The traditional model of retirement - working at the same career, even the same company,…
Regular exercise is beneficial for most everyone at any age. When you’re young, exercise helps set a foundation of basic health and creates a good habit of physical activity that carries with you for a lifetime. When you’re older, you might engage in different types of activities, but the benefits are still the same.
At any age, exercise helps keep your body fit and capable, your mind sharp, and lowers the incidence of chronic diseases like heart disease, diabetes, and high blood pressure. Just one hour of activity per week reduces the incidence of Alzheimer’s, according to Dr. Hanh Nguyen, a geriatrician at Kaiser Permanente San Francisco.
There are four basic categories of exercise, and a complete exercise program should include all four, regardless of age:
The Centers for Disease Control and Prevention recommends incorporating each of these exercise categories on a regular schedule to get to benefits of all of them.
You might not be training for a half-marathon, but regular aerobic exercise can enable you to follow around your grandchildren on trips to the park, keep up with chores in the yard, and explore the beaches and trails on your next vacation trip. Strength training enables you to carry shopping bags from the car into the house, push the lawnmower, and pick up your grandchild for a hug. Flexibility helps you look back when backing up the car, reach for the item on the top shelf at the store, and bend down to clean the hard-to-reach places at home.
The CDC guidelines say we all need at least 2 ½ hours of moderate aerobic activity and two strength training sessions per week. Exercise becomes more important after age 50, since good muscle tone helps to maintain balance and prevent falls. According to the CDC, over one out of three people age 65 or over fall each year, often resulting in bone fractures.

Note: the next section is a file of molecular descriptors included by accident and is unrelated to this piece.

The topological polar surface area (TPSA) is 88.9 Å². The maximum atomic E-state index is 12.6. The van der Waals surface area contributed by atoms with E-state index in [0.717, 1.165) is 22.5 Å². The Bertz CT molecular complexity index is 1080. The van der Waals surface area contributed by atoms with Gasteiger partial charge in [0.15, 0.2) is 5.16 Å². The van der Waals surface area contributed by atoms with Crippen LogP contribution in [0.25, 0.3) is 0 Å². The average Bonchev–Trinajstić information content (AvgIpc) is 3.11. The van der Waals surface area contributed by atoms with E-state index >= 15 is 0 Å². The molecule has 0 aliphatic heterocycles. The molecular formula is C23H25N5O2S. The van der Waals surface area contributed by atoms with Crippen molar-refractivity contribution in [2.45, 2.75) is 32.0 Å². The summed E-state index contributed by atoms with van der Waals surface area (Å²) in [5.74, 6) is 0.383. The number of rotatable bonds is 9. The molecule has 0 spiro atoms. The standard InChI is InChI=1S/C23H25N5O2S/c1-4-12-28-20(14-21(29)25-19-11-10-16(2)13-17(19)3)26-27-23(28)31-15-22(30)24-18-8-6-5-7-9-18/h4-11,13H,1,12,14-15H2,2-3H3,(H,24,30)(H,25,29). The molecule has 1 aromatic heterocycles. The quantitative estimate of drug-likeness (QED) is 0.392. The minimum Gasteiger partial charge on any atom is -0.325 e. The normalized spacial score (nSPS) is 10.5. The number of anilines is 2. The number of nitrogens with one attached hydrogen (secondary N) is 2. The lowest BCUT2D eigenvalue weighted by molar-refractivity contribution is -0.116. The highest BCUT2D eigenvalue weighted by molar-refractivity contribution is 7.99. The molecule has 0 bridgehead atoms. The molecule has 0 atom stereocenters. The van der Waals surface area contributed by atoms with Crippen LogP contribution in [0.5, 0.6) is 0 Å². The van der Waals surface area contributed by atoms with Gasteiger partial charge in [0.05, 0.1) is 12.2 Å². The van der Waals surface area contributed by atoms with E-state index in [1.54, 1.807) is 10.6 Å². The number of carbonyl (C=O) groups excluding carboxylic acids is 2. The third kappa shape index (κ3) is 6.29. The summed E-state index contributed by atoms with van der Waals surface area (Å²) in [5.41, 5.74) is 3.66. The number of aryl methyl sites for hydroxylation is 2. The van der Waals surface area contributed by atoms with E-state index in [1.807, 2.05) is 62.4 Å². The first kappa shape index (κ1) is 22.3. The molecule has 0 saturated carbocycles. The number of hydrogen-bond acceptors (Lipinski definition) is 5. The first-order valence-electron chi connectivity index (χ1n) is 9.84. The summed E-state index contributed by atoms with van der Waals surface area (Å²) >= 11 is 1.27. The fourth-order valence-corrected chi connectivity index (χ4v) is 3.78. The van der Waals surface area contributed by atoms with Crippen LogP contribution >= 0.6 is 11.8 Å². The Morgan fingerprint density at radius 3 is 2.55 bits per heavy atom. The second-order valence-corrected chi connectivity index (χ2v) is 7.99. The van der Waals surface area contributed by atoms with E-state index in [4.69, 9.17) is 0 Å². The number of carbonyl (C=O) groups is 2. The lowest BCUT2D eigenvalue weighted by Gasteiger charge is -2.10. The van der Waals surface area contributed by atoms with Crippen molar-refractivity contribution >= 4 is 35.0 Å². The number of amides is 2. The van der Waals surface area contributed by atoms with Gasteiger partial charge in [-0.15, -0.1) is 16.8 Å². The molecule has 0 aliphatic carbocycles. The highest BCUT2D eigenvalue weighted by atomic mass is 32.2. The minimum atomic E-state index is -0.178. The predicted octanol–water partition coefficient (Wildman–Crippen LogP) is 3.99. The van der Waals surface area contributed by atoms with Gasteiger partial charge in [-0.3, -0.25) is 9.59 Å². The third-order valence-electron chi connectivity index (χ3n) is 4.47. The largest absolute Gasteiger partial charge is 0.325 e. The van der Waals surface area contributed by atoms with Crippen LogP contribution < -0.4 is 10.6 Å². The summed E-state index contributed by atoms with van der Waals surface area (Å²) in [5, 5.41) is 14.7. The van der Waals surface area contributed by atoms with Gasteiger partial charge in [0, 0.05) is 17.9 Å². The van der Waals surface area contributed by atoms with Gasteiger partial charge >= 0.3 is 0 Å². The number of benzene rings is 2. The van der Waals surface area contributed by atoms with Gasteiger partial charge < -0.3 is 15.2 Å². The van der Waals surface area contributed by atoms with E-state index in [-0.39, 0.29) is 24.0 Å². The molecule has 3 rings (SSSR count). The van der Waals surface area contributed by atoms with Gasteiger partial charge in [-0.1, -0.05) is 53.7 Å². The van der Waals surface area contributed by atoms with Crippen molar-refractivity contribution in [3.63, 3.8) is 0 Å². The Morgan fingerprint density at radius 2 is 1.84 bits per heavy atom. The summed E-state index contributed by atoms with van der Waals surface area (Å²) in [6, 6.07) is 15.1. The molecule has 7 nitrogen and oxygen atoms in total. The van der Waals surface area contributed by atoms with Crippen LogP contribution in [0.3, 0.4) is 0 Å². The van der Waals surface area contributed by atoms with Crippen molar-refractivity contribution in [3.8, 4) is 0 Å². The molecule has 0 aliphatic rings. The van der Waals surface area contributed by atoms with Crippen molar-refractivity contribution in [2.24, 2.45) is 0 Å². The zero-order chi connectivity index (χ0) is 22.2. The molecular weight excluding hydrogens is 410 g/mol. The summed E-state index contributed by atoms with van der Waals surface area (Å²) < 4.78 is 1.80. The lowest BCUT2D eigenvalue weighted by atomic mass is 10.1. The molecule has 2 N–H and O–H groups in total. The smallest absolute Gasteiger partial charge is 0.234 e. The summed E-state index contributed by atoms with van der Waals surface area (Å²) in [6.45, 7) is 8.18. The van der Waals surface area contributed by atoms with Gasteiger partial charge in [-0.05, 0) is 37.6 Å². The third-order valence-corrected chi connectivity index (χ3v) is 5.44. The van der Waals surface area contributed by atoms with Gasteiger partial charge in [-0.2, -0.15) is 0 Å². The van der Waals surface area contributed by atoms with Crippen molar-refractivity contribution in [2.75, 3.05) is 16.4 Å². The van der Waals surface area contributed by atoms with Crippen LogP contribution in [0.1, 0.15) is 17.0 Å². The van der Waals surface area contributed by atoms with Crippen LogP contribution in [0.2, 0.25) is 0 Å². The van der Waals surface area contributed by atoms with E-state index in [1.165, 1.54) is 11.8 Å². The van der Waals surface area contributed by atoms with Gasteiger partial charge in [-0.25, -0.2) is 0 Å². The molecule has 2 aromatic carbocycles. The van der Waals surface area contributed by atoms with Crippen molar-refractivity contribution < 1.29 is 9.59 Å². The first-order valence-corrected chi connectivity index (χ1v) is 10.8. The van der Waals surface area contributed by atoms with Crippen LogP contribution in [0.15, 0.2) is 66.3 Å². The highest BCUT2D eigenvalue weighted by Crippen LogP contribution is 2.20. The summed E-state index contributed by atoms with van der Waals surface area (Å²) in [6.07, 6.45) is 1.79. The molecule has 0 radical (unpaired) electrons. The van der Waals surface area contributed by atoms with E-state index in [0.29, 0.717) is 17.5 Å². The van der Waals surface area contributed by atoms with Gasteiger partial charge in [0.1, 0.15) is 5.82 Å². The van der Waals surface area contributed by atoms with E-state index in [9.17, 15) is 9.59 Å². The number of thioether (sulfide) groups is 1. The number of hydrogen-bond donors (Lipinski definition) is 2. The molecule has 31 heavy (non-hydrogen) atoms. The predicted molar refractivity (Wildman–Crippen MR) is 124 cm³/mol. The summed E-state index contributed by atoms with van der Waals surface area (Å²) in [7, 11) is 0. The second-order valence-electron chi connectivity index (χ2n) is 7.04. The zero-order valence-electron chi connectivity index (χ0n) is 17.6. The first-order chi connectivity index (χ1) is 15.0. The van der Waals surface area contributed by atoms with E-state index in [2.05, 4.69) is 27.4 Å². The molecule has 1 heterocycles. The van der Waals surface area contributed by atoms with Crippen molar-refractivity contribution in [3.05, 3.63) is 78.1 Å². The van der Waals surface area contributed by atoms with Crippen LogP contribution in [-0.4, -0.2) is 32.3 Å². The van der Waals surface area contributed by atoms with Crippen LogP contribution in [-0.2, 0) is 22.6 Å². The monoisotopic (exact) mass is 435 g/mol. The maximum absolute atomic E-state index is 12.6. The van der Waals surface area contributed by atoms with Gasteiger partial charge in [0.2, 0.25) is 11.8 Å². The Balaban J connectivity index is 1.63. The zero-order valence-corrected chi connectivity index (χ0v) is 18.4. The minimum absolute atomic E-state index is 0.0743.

Muscle strength is retained and can be increased well into one’s 60s, 70s, and beyond. A study of 80-year-old women in New Zealand showed a 40 percent reduction in falls with strength and balance training. A study at Tufts University of postmenopausal women showed a 75 percent increase in strength and 13 percent improvement in balance with two days per week of strength training.
If you’re new to exercise or haven’t worked out in a while, your first activity should be a checkup with your physician, says Dr. Marc Leavey, a primary-care specialist. Dr. Leavey also suggests consulting a trainer to ensure you’re picking the right exercises and performing them correctly.
A way to increase motivation is to exercise with others. Join with a friend or three and work out together, or attend a class. A variety of exercises makes working out more interesting, and also keeps your body challenged. Zumba, spinning, swimming, and yoga are different ways to increase aerobic fitness, balance, and flexibility. It also helps to set realistic and attainable goals, enough to keep you challenged but not so high that you become discouraged and quit.
If 2 ½ hours of activity sounds like a lot, you can break it up into chunks throughout the week or even throughout the day. Incorporating physical activity into your everyday life, 10 minutes at a time, can add up to important benefits.
For more information
For detailed exercise plans and suggestions for older adults, visit the CDC’s exercise guidelines page.